Environment Variables

Environment Variables

There are many environment variables. Some will be set automatically at login and some which you can change if needed. Many of the environment variables will be related to paths and storage locations, but there are also some which are set for specific applications (like compilers). These environment variables willl be set when you load the 'module' for the application in question. (Read more about modules in the section about them.)

You should use environment variables instead of actual paths whenever possible to avoid problems if the specific paths to any of these change. Some of the environment variables you should have are:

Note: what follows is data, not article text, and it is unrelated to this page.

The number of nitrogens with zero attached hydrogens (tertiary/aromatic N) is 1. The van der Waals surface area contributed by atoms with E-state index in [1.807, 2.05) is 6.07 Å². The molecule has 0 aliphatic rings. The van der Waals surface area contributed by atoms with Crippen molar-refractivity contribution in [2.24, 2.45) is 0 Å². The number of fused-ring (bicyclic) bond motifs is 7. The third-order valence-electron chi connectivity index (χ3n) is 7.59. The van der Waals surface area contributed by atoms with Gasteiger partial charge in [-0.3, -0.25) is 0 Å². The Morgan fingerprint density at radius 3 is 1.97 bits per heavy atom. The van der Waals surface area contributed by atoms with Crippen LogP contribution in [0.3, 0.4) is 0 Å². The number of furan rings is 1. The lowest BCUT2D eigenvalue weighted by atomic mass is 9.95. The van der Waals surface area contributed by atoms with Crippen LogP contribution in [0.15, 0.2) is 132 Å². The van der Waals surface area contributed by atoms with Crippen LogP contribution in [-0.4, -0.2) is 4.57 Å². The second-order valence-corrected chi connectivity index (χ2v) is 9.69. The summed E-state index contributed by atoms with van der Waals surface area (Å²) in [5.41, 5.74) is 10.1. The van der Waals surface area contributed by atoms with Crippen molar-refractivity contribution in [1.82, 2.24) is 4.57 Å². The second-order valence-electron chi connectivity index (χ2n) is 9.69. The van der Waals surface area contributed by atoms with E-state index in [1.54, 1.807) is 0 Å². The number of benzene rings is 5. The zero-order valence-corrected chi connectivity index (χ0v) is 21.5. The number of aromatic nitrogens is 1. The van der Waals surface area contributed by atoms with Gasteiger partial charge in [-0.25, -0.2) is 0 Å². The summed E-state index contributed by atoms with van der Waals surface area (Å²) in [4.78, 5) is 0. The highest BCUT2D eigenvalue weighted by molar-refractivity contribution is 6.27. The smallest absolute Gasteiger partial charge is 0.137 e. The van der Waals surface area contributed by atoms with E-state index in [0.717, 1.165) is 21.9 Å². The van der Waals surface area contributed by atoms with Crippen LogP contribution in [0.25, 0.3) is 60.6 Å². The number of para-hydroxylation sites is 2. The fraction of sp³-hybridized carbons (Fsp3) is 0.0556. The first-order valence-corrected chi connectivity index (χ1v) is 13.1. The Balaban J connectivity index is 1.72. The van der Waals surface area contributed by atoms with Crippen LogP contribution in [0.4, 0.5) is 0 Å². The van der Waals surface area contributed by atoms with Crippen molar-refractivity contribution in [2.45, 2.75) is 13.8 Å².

• $HOME: path to your home directory
  • $PATH: all directories searched for commands/applications
  • $SHELL: your current shell (bash, tcsh, csh, ksh)
  • $KRB5CCNAME: path to your Kerberos ticket

You can find more about environment variables here.

All environment variables begin with the dollar sign ($) and are all uppercase. They may be used on the command line or in any scripts in place of and in combination with hard-coded values:

$ ls $HOME
...

You may find the value of any environment variable by using the echo command:

$ echo $SHELL
/bin/bash

You may list the values of all environment variables using the env command:

$ env
USER=myusername
HOME=/home/b/myusername
SHELL=/bin/bash
...

You may create or overwrite an environment variable using either export or setenv, depending on your shell:

  (for bash and sh)
$ export VARIABLE=value

  (for tcsh and csh)
% setenv VARIABLE value
Updated: 2017-04-24, 16:54